One of the essential things to learn if you’re new to guitar scales is how to move various scale fingerings to different keys. Understanding how to do this will allow you to use any scale you know in a wider range of musical settings. (If you can only play a scale in one key, then you’re going to be extremely limited in your soloing versatility!).
The good news is that it’s actually pretty easy to learn. So let’s get started by looking at a thing called root notes…
Understanding Root Notes
Check out the table below which shows the notes of the E Minor Pentatonic scale…
For this lesson, the most important note to focus on is the note E. This note is the first note of the E Minor Pentatonic scale, and is often referred to as the root note. It’s very important to know that the first note (1) of any scale is always the root note. So that would mean…
- The root note of the A Minor Pentatonic scale is the note A.
- The root note of the D Minor Pentatonic scale is the note D.
- The root note of the G Minor Pentatonic scale is the note G.
I’ll stop there. I’m sure you get the idea. :-)
Now that we’ve talked a little bit about root notes, let’s now take a look at the first fingering of the E Minor Pentatonic scale…
Analysing Fingering 1 Of The E Minor Pentatonic 1
E Minor Pentatonic Scale: Fingering 1
If you look closely at the fretboard diagram above, you might notice a few interesting things…
- There is a root note (1) located at the 12th fret on the thick E-string.
- There is a root note located at the 14th fret on the D-string.
- There is a root note located at the 12th fret on the thin E-string.
Knowing the locations of the root notes within a scale fingering is essential to know. So make sure that when you learn guitar scales, memorize where the root notes are. You’ll thank me later! :-)
Moving The Scale Fingering To Different Keys
Once you know where the root notes are in the scale fingering, then it’s really easy to move it to new keys. All you need to do is move the root notes of the scale fingering so that they are now on the note of the key that you want to play.
For Example: If we wanted to move the first fingering of the minor pentatonic scale to the key of A, we would move the fingering so that the root notes are now on the note A…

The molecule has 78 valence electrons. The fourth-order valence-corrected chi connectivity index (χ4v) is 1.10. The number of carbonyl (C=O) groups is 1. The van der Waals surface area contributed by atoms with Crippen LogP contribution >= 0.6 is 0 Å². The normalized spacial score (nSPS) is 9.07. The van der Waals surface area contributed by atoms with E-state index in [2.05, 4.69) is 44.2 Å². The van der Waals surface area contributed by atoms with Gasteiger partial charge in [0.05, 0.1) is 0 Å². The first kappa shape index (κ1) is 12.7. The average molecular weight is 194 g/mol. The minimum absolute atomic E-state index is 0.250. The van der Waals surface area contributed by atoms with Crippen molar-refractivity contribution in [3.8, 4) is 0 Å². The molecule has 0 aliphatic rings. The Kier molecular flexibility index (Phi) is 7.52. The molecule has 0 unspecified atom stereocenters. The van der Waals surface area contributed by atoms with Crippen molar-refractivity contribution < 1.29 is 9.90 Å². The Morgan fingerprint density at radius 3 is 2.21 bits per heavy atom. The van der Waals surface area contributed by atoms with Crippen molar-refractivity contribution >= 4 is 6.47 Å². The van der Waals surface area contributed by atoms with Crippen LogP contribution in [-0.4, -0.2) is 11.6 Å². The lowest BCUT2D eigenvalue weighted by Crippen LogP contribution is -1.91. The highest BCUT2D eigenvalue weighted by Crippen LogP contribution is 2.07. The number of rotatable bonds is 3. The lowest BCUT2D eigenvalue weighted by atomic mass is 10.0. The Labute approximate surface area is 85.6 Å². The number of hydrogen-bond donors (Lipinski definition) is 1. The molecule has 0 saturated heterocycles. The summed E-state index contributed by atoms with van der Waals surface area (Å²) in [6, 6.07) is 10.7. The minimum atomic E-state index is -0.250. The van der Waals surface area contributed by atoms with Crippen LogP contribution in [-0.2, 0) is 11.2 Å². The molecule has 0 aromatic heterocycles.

If you check out this diagram closely, you’ll notice that all the root notes of the fingering are now are on A notes. So if you were to play through the fingering in this location, that would mean you are now playing the A Minor Pentatonic scale.
If what I’ve written here is not clear enough, I really recommend watching the video below. It’s hard to describe some of this stuff with text only, and the video will allow you to see and hear what I’m trying to explain…
An Exercise For You To Do
OK, now it’s time for you to do an exercise that will help you get comfortable with moving the first fingering of the minor pentatonic scale to new keys. Please do the following now…
Step 1: Play the first fingering of the E Minor Pentatonic scale.
Step 2: Move the same fingering to the right place to play the A Minor Pentatonic scale.
Step 3: Play through the scale fingering to hear what it sounds like in the new key.
Step 4: Repeat Step 2 and Step 3 for the following keys…
- D Minor Pentatonic.
- G Minor Pentatonic.
- C Minor Pentatonic.
- F Minor Pentatonic.
- Bb Minor Pentatonic.
- Eb Minor Pentatonic.
- Ab Minor Pentatonic.
- Db Minor Pentatonic.
- Gb Minor Pentatonic.
- B Minor Pentatonic.
Step 5: To finish the exercise, play the first fingering of the E Minor Pentatonic scale again.
A Few Last Words
Even though we focused on fingering one of the minor pentatonic scale in this lesson, it’s important to realize that what we’ve talked about applies to all scale fingerings. In other words, to move any scale fingering to a new key, you need to take the following three steps…
- Find where the root notes are in the scale fingering.
- Move the root notes until they are on the note of the new key that you want to play.
- Play the scale fingering in the new location.